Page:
In 2008, the Doctor tells Byron and Miss Pollard that the Cybermen came from outer space originally, but the presence of them here answers the question about what happened to the passengers 66 years ago. Miss Pollard is exhausted and says she’s too tired to continue, but the Doctor is horrified when Byron readily agrees to leave her behind. Miss Pollard explains that she raised her son to survive and gives him her blessing. Refusing to accept that, the Doctor prepares to give the elderly woman a fireman’s lift, but she refuses and says there’s a better solution. As the Cybermen approach, she whispers to the Doctor to take a sharp turn, then they can go back the way they came. To the Doctor’s amazement, they find themselves facing the TARDIS. Miss Pollard urges the Doctor to use his key quickly and they both race inside the box.
Miss Pollard doesn’t recognise the inside of the huge control room and is sure she’d remember if she’d seen it before. She admits she did recall the noise it made and she’d heard it again when she was making her way from the brig to the hold. The Doctor recalls the wheezing and groaning, but Miss Pollard thinks he’s talking about her and points out that she’s not that unfit. He checks the controls and confirms that the TARDIS has defaulted back from 15 January 1942 when Miss Pollard would have last heard her. He also discovers that it was the disappearance of the Batavia that caused the TARDIS’s HADS to kick in and remove her from trouble. The vectors they saw earlier had been calculated in four dimensions, so it’s a question of when the Batavia went, not where.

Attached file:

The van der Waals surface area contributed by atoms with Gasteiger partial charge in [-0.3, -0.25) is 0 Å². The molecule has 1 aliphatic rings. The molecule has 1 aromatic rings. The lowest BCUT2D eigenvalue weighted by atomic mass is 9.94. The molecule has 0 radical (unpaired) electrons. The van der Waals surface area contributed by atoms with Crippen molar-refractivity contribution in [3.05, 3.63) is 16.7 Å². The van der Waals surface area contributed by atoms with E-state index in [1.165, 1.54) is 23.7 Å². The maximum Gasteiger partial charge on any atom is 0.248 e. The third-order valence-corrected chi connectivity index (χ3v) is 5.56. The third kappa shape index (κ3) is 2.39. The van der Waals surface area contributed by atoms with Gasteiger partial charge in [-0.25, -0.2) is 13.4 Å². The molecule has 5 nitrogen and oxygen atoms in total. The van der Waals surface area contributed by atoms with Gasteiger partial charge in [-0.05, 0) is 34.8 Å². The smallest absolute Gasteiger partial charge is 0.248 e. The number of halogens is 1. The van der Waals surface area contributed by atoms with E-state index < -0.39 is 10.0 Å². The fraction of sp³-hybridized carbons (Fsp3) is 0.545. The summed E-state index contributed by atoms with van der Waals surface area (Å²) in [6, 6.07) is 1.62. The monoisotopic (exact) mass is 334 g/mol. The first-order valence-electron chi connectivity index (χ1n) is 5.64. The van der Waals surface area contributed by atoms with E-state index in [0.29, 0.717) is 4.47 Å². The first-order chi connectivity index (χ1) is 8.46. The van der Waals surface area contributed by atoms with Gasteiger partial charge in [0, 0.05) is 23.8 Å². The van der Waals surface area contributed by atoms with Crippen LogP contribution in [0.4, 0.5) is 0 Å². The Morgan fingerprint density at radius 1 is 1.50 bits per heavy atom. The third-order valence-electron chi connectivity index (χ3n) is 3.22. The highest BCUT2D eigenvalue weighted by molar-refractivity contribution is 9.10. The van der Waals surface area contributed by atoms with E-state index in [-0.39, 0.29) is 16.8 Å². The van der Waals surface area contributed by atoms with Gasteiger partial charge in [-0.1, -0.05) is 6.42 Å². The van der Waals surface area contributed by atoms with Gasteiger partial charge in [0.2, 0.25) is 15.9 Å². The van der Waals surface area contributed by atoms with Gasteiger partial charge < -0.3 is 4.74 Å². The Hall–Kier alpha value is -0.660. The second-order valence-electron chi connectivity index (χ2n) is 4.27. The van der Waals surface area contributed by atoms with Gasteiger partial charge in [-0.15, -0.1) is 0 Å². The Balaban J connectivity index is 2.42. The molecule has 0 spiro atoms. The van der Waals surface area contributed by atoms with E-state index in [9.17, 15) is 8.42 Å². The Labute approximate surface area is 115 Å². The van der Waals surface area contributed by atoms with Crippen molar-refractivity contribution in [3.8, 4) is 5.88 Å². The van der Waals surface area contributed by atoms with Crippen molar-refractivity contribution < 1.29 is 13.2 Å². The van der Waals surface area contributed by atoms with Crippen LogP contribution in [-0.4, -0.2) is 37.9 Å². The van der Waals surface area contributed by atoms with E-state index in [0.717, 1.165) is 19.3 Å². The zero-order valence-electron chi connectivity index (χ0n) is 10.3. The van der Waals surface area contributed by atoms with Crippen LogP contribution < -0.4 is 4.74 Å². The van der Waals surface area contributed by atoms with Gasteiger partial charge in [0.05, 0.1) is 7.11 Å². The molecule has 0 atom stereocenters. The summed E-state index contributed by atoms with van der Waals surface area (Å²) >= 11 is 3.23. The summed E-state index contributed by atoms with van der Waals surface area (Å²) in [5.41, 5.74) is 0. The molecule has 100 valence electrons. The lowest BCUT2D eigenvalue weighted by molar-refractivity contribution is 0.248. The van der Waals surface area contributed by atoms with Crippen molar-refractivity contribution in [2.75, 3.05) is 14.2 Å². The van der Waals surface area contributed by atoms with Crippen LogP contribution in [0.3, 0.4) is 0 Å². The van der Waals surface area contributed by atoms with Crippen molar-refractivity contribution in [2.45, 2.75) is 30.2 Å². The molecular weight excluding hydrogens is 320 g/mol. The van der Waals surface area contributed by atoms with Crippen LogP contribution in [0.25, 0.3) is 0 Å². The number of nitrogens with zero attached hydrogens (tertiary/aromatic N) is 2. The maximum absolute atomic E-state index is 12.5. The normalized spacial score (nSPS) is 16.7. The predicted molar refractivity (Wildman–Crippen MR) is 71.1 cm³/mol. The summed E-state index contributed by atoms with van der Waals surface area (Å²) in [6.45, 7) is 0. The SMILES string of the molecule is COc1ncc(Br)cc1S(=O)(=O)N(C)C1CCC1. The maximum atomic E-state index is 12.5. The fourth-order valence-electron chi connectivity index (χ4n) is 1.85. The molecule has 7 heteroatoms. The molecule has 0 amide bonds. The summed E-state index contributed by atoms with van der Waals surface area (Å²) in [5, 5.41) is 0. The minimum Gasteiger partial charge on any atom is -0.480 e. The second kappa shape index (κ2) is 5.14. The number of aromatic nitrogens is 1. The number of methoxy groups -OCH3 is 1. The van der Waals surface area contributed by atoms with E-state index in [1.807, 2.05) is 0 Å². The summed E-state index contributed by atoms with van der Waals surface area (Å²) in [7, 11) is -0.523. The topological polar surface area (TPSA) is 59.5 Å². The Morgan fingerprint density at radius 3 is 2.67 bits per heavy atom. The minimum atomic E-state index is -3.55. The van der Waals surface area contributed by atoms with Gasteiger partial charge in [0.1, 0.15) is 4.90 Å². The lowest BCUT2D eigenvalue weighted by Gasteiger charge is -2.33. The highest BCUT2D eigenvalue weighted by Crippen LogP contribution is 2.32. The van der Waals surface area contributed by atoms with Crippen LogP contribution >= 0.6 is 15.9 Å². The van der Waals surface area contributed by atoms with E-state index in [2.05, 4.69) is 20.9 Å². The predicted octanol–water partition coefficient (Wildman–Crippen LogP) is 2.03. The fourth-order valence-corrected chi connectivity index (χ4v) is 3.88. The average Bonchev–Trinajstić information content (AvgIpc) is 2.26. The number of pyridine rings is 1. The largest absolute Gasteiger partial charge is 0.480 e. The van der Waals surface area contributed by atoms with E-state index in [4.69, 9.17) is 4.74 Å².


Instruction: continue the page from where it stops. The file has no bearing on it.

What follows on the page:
Aboard the earlier version of the Batavia, the Cybermen swarm across the ship and eventually find themselves in the lounge where everyone is still sitting around the piano listening to music. They demand the passengers desist immediately and when the pianist carries on playing, they shoot him dead. Borthwick asks what the invaders want and they reveal that their bodies are needed. Charley and the others arrive and Madeleine believes the Cybermen are pirates employed in the white slave trade. Borthwick points out that they have no women here but the Cybermen say they do not discriminate by gender. As they approach the terrified man, Charley orders them to leave him alone. The Cybermen say their wishes are irrelevant and they will all be converted, but then Charley states that she has important information for the Cyberleader and mentions the Garazone System. The creatures realise she is familiar with their hierarchy and the way they operate. She refuses to speak to them further and will only talk to their boss, but the Cybermen grab her and physically drag her from the room.
In 2008, Curly bangs in frustration on the doors of the brig where Miss Pollard locked him earlier. He hears someone moving around outside and calls out, but suddenly the entire metal door is ripped from its hinges. He finds himself facing a Cyberman who declares that he will become like them. Curly backs away in terror and screams…
The TARDIS materialises again, this time on the bridge of the ship, and the Doctor and Miss Pollard emerge to find themselves facing a shocked Byron. He assumes they’ve been following him, but his mother explains that they came here only because the bridge is the most easily defended position and it’s where the radio is. The Doctor tunes the radio into the TARDIS’s own frequency and slaves the pulse generator into the TARDIS’s guidance system so he can tow the Batavia through light space. He doesn’t intend to take the ship very far, just outside the reach of human civilisation where he can scuttle it. Byron is furious that the Doctor intends to sink his ship with all his gold aboard, but the Doctor points out it will have all the Cybermen aboard too. On hearing this, Byron calls out to the Cybermen and they come out from where they’d been hiding. The Doctor is furious with Byron, but it’s too late and the Cybermen step forward and restrain both him and Miss Pollard. Byron tells them they’re going to be taken back downstairs and the Doctor suspects it’s organ replacement time, but surprisingly the Cybermen explain that they have need of his abilities, not his body parts.